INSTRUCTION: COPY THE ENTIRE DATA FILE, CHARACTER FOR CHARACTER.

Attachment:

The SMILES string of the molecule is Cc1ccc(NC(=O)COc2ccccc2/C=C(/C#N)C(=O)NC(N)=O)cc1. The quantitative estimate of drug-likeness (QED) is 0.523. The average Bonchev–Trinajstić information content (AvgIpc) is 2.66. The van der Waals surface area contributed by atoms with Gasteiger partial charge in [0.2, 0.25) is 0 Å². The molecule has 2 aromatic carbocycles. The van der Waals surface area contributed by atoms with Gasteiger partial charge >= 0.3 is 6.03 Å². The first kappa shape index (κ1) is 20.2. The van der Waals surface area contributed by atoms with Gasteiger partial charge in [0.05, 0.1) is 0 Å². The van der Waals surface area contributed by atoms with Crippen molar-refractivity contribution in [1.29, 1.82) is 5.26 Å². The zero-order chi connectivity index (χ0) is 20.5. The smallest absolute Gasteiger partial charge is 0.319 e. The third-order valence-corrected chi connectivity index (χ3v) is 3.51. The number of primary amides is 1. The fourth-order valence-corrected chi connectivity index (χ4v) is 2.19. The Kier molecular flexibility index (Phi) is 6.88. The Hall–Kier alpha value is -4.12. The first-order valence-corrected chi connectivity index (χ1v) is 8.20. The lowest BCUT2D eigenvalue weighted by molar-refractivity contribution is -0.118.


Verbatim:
The SMILES string of the molecule is Cc1ccc(NC(=O)COc2ccccc2/C=C(/C#N)C(=O)NC(N)=O)cc1. The quantitative estimate of drug-likeness (QED) is 0.523. The average Bonchev–Trinajstić information content (AvgIpc) is 2.66. The van der Waals surface area contributed by atoms with Gasteiger partial charge in [0.2, 0.25) is 0 Å². The molecule has 2 aromatic carbocycles. The van der Waals surface area contributed by atoms with Gasteiger partial charge >= 0.3 is 6.03 Å². The first kappa shape index (κ1) is 20.2. The van der Waals surface area contributed by atoms with Gasteiger partial charge in [0.05, 0.1) is 0 Å². The van der Waals surface area contributed by atoms with Crippen molar-refractivity contribution in [1.29, 1.82) is 5.26 Å². The zero-order chi connectivity index (χ0) is 20.5. The smallest absolute Gasteiger partial charge is 0.319 e. The third-order valence-corrected chi connectivity index (χ3v) is 3.51. The number of primary amides is 1. The fourth-order valence-corrected chi connectivity index (χ4v) is 2.19. The Kier molecular flexibility index (Phi) is 6.88. The Hall–Kier alpha value is -4.12. The first-order valence-corrected chi connectivity index (χ1v) is 8.20. The lowest BCUT2D eigenvalue weighted by molar-refractivity contribution is -0.118.